Adapted from an Australian series (joining NBC’s “The Slap” in that mini-wave), , the show features Phillippe as Ben Crawford, a house painter who stumbles upon the dead body of a neighbor boy during his morning jog. In his efforts to revive the kid, he leaves all kinds of prints and evidence on the body.

Yet what looks like an attempt to be a Good Samaritan is quickly turned into evidence by Lewis’ Det. Andrea Cornell, whose nosing around begins to unearth clues regarding Ben’s relationship with the dead boy’s family, as the investigation plays out fractured relationships and broken trust as details about the past emerge. There’s the little matter, for example, of just how well Ben is getting along with his wife (KaDee Strickland), as well as what his daughters are up to, and whether he might have a clandestine motive for wanting the boy out of the picture.

Written by Barbie Kligman and directed by Charles McDougall (both “Private Practice” alums), the two-hour premiere (a wise move in terms of planting the hook a little deeper) quickly sets up the story, with Ben’s plight exacerbated by the barking media jackals who surround his house and keep thrusting microphones under his nose. In that regard, “Secrets and Lies” exhibits a bit more savvy about the idea of being at the center of that type of storm — and how neighbors look at someone facing such suspicions — than do many of the programs that have dealt with similar themes.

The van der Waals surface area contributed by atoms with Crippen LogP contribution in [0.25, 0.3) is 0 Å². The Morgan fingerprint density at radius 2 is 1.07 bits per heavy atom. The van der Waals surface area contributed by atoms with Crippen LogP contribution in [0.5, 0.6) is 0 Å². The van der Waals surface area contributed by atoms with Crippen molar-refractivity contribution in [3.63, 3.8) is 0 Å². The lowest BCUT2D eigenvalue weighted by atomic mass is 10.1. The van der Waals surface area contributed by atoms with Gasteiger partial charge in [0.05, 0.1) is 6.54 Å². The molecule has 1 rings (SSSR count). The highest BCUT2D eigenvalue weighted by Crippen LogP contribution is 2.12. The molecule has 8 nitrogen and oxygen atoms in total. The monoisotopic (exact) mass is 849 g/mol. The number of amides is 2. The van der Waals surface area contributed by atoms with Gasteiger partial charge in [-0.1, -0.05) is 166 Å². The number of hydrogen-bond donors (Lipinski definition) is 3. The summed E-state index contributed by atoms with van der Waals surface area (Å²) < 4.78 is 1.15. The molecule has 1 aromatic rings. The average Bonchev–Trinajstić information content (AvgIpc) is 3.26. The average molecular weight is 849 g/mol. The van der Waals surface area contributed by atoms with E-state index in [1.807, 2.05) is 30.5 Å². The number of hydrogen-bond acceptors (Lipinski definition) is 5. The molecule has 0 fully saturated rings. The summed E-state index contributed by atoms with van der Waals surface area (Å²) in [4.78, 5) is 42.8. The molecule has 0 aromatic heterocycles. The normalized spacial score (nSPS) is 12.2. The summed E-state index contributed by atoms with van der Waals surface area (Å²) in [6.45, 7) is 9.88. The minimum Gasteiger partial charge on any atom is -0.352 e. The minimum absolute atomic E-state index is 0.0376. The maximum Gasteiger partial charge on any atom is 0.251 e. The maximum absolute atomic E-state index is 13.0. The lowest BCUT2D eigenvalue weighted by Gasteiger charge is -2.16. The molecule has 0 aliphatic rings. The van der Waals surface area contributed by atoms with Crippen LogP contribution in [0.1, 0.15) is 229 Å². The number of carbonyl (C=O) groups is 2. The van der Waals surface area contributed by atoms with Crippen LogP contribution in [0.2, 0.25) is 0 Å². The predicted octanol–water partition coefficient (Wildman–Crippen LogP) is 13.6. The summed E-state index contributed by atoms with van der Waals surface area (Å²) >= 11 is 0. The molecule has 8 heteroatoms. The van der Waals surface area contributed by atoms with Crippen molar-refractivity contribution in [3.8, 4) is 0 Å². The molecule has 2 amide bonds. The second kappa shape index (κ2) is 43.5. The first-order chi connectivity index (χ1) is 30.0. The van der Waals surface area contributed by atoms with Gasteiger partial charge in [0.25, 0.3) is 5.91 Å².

Phillippe is quite good as the hounded Everyman, if perhaps a little too boyishly good-looking for those purposes. Nevertheless, the producers do manage to keep the audience off-balance with new revelations, with the 10-episode order providing additional incentive — in terms of the limited duration of the commitment — to see how it’s going to wind up.

Granted, the dead-kid thing is one of drama’s more emotionally manipulative plots, but it’s certainly effective as a means of luring folks into the tent — and providing a welcome respite from another show that started with an ill-fated child: “Resurrection.” After that, the storytelling challenge of maintaining this sort of delicate balancing act and bringing it to a satisfying resolution is formidable, yes, but at least it’s no secret.